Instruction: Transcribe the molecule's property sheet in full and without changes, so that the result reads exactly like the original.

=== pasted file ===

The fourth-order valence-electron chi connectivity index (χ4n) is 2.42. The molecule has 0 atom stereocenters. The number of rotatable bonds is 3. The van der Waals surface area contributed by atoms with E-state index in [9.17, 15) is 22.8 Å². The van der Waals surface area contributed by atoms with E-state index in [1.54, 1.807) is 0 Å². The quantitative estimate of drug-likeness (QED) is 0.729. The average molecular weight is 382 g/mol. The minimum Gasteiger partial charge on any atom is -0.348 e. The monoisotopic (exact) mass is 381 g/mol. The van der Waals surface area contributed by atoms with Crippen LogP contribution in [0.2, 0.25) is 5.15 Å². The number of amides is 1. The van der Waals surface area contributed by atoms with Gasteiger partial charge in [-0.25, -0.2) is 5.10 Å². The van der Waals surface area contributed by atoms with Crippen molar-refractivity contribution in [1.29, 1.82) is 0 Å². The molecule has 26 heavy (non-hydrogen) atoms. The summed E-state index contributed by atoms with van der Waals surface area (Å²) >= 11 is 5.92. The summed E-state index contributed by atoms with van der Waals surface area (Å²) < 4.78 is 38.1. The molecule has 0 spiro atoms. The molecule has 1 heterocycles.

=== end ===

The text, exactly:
The fourth-order valence-electron chi connectivity index (χ4n) is 2.42. The molecule has 0 atom stereocenters. The number of rotatable bonds is 3. The van der Waals surface area contributed by atoms with E-state index in [9.17, 15) is 22.8 Å². The van der Waals surface area contributed by atoms with E-state index in [1.54, 1.807) is 0 Å². The quantitative estimate of drug-likeness (QED) is 0.729. The average molecular weight is 382 g/mol. The minimum Gasteiger partial charge on any atom is -0.348 e. The monoisotopic (exact) mass is 381 g/mol. The van der Waals surface area contributed by atoms with Crippen LogP contribution in [0.2, 0.25) is 5.15 Å². The number of amides is 1. The van der Waals surface area contributed by atoms with Gasteiger partial charge in [-0.25, -0.2) is 5.10 Å². The van der Waals surface area contributed by atoms with Crippen molar-refractivity contribution in [1.29, 1.82) is 0 Å². The molecule has 26 heavy (non-hydrogen) atoms. The summed E-state index contributed by atoms with van der Waals surface area (Å²) >= 11 is 5.92. The summed E-state index contributed by atoms with van der Waals surface area (Å²) < 4.78 is 38.1. The molecule has 0 spiro atoms. The molecule has 1 heterocycles.